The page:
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Re: [Scrum] Core Scrum - development team size - ( Was - Code scrum - development team size)

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  • Ram Srinivasan
    Thanks John, I get that. I was at a class today when one of the students asked and compared Scrum Guide and Core Scrum. That is when I realized that I was not
    Message 1 of 3 , Aug 14, 2013
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      Thanks John, I get that. I was at a class today when one of the students asked and compared Scrum Guide and Core Scrum. That is when I realized that I was not able to find 6+/-3 or 7+/-2 in Core Scrum (or may be I missed it?). I do know that Scrum Guide recommends a specific team size. 




      On Wed, Aug 14, 2013 at 8:50 PM, John Miller <agileschools@...> wrote:
      Ram,

      From the updated Scrum Guide:
      "Fewer than three Development Team members
      decrease interaction and results in smaller productivity gains. Smaller Development Teams may 
      encounter skill constraints during the Sprint, causing the Development Team to be unable to 
      deliver a potentially releasable Increment. Having more than nine members requires too much 
      coordination. Large Development Teams generate too much complexity for an empirical process 
      to manage. The Product Owner and Scrum Master roles are not included in this count unless 
      they are also executing the work ofthe Sprint Backlog."

      Thanks,
      John Miller



      On Aug 14, 2013, at 5:47 PM, Ram Srinivasan <vasan.ram@...> wrote:

      Apologies - subject line should read "Core Scrum - development team size"


      On Wed, Aug 14, 2013 at 10:08 AM, Ram Srinivasan <vasan.ram@...> wrote:
      I am looking at core scrum, http://agileatlas.org/images/uploads/corescrum.pdf

      I see that it does not mention the size of the development team. Or did I miss it? Or is it intentionally not mentioned?

      I do see that MJ has an article http://agileatlas.org/articles/item/scrum-reference-card which mentions 7+-2.

      Ram




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    • Glenn
      Interesting. I often look to the the Jeff and Ken guide for the official definition of Scrum. I find it very odd that the Scrum Alliance doesn t have an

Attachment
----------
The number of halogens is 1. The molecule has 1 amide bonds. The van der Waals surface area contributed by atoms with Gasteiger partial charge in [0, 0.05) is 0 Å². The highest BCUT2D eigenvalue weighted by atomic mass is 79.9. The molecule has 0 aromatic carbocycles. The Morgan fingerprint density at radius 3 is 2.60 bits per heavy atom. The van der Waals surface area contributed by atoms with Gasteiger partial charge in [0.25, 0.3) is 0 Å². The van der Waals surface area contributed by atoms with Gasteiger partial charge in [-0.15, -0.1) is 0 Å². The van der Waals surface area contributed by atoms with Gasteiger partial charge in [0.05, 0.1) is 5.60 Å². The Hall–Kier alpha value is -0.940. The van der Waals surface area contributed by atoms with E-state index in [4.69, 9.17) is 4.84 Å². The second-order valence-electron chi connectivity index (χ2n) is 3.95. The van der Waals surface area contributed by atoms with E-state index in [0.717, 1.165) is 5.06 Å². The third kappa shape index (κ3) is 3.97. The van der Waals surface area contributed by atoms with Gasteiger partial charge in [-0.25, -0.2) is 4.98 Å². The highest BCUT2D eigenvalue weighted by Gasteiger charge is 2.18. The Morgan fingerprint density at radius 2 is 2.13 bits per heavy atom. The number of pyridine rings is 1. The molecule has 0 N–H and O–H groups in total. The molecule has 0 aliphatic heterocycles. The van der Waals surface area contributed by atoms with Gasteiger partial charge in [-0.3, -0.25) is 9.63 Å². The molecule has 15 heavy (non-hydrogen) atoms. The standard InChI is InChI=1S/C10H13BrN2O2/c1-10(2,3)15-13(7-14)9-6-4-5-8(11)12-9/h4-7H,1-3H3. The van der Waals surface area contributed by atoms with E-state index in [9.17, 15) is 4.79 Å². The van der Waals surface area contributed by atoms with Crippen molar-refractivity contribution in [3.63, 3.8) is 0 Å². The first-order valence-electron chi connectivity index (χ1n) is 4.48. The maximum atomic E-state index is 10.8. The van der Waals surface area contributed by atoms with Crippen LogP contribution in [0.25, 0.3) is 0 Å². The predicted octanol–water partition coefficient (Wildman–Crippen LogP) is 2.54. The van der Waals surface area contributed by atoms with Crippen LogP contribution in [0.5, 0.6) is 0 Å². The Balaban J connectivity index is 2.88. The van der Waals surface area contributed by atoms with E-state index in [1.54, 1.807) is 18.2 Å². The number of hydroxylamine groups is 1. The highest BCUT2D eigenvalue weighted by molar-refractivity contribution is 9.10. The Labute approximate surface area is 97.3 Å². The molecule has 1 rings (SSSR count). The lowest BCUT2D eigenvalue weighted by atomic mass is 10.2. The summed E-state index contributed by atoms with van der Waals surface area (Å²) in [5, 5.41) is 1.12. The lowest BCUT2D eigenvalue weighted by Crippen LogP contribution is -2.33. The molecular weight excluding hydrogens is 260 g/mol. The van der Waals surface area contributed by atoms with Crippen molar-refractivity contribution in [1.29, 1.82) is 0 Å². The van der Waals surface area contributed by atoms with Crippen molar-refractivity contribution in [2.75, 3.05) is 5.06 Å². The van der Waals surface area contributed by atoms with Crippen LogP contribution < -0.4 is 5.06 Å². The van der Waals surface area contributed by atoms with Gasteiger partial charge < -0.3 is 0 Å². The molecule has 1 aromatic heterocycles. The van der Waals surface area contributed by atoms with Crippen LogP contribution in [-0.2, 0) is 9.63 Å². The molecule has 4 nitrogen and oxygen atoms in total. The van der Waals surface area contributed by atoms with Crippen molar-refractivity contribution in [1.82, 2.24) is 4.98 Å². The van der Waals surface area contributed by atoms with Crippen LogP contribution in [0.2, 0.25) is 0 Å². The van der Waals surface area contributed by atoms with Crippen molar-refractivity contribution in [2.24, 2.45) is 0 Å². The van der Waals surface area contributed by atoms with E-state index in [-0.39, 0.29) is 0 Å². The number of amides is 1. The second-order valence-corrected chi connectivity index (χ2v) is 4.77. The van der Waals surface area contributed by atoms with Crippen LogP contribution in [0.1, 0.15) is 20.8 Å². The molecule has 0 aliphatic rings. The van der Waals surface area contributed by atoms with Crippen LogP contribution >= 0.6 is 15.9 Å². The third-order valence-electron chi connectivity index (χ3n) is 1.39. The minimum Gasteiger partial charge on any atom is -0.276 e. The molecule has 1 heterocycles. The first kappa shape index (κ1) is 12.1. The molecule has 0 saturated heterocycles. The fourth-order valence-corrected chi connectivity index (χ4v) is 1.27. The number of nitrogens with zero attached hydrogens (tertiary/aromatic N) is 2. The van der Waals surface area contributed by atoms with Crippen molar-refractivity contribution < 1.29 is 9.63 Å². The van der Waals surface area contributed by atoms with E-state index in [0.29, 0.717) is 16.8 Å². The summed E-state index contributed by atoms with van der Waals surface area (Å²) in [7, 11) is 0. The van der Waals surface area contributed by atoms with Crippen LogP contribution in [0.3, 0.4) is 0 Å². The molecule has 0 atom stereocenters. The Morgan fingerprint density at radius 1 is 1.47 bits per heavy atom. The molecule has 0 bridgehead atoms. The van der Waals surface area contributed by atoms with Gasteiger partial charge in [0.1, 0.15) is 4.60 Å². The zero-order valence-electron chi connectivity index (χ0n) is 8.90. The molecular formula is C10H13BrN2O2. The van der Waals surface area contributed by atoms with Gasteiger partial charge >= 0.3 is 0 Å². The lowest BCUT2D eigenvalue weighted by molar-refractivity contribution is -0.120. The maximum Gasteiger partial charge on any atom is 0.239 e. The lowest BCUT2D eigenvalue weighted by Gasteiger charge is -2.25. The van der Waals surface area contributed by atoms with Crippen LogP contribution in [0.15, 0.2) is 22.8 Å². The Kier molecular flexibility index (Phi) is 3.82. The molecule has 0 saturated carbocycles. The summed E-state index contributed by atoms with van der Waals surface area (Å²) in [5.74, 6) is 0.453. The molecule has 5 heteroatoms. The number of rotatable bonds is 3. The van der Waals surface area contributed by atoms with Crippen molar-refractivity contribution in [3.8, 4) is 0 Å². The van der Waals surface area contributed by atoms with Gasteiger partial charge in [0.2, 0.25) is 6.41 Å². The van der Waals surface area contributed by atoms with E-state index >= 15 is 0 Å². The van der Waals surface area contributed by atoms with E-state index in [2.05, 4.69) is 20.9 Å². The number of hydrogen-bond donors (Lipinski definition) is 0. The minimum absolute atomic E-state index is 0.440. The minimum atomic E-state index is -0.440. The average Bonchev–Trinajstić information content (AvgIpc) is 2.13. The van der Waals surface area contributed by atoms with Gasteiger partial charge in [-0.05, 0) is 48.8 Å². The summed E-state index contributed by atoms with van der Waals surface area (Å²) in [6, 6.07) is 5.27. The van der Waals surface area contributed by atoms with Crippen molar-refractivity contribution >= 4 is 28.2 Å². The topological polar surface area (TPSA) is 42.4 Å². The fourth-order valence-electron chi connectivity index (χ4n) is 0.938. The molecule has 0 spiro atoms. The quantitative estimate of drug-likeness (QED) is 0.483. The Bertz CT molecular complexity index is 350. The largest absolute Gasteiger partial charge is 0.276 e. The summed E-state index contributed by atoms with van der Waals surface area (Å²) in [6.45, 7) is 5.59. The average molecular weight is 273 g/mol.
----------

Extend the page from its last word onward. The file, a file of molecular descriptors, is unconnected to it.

Message 2 of 3 , Aug 15, 2013
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        Interesting. I often look to the the Jeff and Ken guide for the official definition of Scrum. I find it very odd that the Scrum Alliance doesn't have an official (that I'm aware of) definition and they are the certifying body. A dichotomy in my mind.

        While I don't particullarily care about the "official" rules it would be nice to know what the Scrum Alliance's guide is to at least base some discussions around.

        On Wednesday, 14 August 2013 21:03:40 UTC-4, John Miller - Agile Schools wrote:
        I always go by the Scrum Guide for the "official rules".
        Agile Atlas is great, but, there is only one Scrum, and that is, currently, defined by Jeff and Ken.
      • Cass Dalton
        You want to have TWO Scrum guides?
        Message 3 of 3 , Aug 15, 2013
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          You want to have TWO Scrum guides?


          On Thu, Aug 15, 2013 at 12:10 PM, Glenn <gwwaters@...> wrote:
           

          Interesting. I often look to the the Jeff and Ken guide for the official definition of Scrum. I find it very odd that the Scrum Alliance doesn't have an official (that I'm aware of) definition and they are the certifying body. A dichotomy in my mind.

          While I don't particullarily care about the "official" rules it would be nice to know what the Scrum Alliance's guide is to at least base some discussions around.

          On Wednesday, 14 August 2013 21:03:40 UTC-4, John Miller - Agile Schools wrote:
          I always go by the Scrum Guide for the "official rules".
          Agile Atlas is great, but, there is only one Scrum, and that is, currently, defined by Jeff and Ken.


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